Stephen Crane American Literature Analysis
Crane might best be regarded as an inexplicable literary phenomenon: a brief, bright comet, brilliantly distinct from every other writer of his time. Such an approach, however—metaphorically throwing up one’s hands and standing back in wonder—is not very satisfying to literary critics, who have expended vast amounts of energy attempting to fit Crane into various pigeonholes. Thus the student of Crane will soon wander into a bewildering maze of theory: The author is referred to as naturalist, realist, impressionist, and ironist. It may be useful to discuss these concepts, then, before examining Crane’s principal theme and the lasting value of his fiction.
Literary naturalism was imported to the United States from Europe, mainly by way of the French novelistÉmile Zola, and found its chief American expression, around the beginning of the twentieth century, in the novels of Theodore Dreiser and Frank Norris. It is a literary concept based on the idea that the physical world is all that exists; it denies the supernatural. The novelist’s approach is that of the scientist: to examine phenomena, rigorously and objectively, with a view to proving a thesis about the human condition. Typically, this thesis is that people are indistinguishable from animals—that their lives are strictly governed by heredity and environment, making them essentially victims of biological and social forces which they are helpless to oppose.
Probably the most readable works of American naturalism are Norris’s McTeague (1899) and Dreiser’s Sister Carrie (1900). Crane’s fiction has some naturalistic elements, in that it is skeptical, probably agnostic, and generally pessimistic. Yet even in Maggie, the work to which the term most readily applies, it is not clear that the characters are purely victims of their environment. At key turning points they are offered opportunities to act kindly—to change the course of Maggie s life—but fail to take them. Nor is the deep moral outrage that pervades the story typically naturalistic. Crane knows what good is and takes his stand for it, even if the realist in him sees that, in the Bowery, the good generally fails.
Realism in its most basic form refers simply to getting things right—careful observation and rendering of detail. For example, the realist Mark Twain felt that a famous American romantic novelist, James Fenimore Cooper, had made egregious errors of detail that robbed his work of conviction. In this sense Crane is certainly a realist; he was an expert reporter, and the details of his work ring true. Much of his writing, though by no means all, centers on probable and everyday occurrences. In this aspect he stands firmly in the camp of such leading realists as Hamlin Garland and William Dean Howells.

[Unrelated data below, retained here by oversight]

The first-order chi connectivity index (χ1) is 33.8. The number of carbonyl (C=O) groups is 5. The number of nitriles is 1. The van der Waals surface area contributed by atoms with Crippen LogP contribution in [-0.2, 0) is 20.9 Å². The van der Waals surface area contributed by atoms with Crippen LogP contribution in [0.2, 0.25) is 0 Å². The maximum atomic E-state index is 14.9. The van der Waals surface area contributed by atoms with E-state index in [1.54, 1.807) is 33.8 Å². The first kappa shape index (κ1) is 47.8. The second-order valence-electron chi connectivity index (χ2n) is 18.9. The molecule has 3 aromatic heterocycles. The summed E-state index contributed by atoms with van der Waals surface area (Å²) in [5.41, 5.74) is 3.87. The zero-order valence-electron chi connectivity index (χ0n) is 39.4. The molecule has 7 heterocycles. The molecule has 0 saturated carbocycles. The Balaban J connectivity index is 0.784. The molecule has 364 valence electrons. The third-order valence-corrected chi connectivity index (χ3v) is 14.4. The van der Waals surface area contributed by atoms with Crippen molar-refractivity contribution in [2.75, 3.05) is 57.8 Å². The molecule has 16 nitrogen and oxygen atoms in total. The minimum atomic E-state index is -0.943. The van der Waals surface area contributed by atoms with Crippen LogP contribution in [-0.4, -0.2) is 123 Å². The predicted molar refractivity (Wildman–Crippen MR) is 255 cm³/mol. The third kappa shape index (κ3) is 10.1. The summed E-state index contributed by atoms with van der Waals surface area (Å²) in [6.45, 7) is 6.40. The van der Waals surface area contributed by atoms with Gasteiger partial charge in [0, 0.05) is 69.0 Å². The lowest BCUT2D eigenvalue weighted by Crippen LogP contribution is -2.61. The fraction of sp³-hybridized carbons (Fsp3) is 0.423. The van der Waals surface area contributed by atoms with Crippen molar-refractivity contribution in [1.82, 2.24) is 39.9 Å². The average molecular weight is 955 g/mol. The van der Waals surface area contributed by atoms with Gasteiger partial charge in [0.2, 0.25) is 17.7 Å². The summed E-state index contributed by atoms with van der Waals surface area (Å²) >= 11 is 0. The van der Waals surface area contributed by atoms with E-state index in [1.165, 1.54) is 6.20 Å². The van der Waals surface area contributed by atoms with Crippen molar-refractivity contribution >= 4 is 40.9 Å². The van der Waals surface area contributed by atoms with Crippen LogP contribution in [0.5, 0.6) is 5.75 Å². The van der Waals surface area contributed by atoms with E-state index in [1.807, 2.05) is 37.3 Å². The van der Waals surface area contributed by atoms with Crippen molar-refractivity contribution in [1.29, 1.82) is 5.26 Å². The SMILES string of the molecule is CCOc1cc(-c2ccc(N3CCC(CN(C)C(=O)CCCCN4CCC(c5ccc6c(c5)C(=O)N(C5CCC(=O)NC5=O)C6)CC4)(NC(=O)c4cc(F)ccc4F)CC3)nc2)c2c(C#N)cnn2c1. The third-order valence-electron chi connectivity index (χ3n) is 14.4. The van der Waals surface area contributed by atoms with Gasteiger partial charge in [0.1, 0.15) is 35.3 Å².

Crane was more concerned than either of those writers, however—and herein lies a clue to his greater significance for most modern readers—with inner reality: not merely with what happened, but with how it felt and why it mattered. Thus, his realism is more subjective. He describes Civil War battles not as they might appear to a disembodied observer floating above them, but as they looked and sounded to a terrified soldier in the middle of them. His method is, in turn, affected. In The Red Badge of Courage, in particular, the narrative is far more disconnected and the imagery more dreamlike than in the social realism of Garland and Howells. It is these qualities that have caused some critics to refer to Crane as an impressionist. Impressionism, an extremely vague term as applied to literature, suggests an attempt to render the subjective aspects of a scene, as opposed to the verifiable events—what could be filmed by a documentary filmmaker, for example—that make it up.
The greatest fiction writers are able to view events from multiple perspectives, a quality readily apparent in Crane’s best work. He is at once the frightened correspondent in “The Open Boat ,” concerned only with survival from...
(The entire section is 5,871 words.)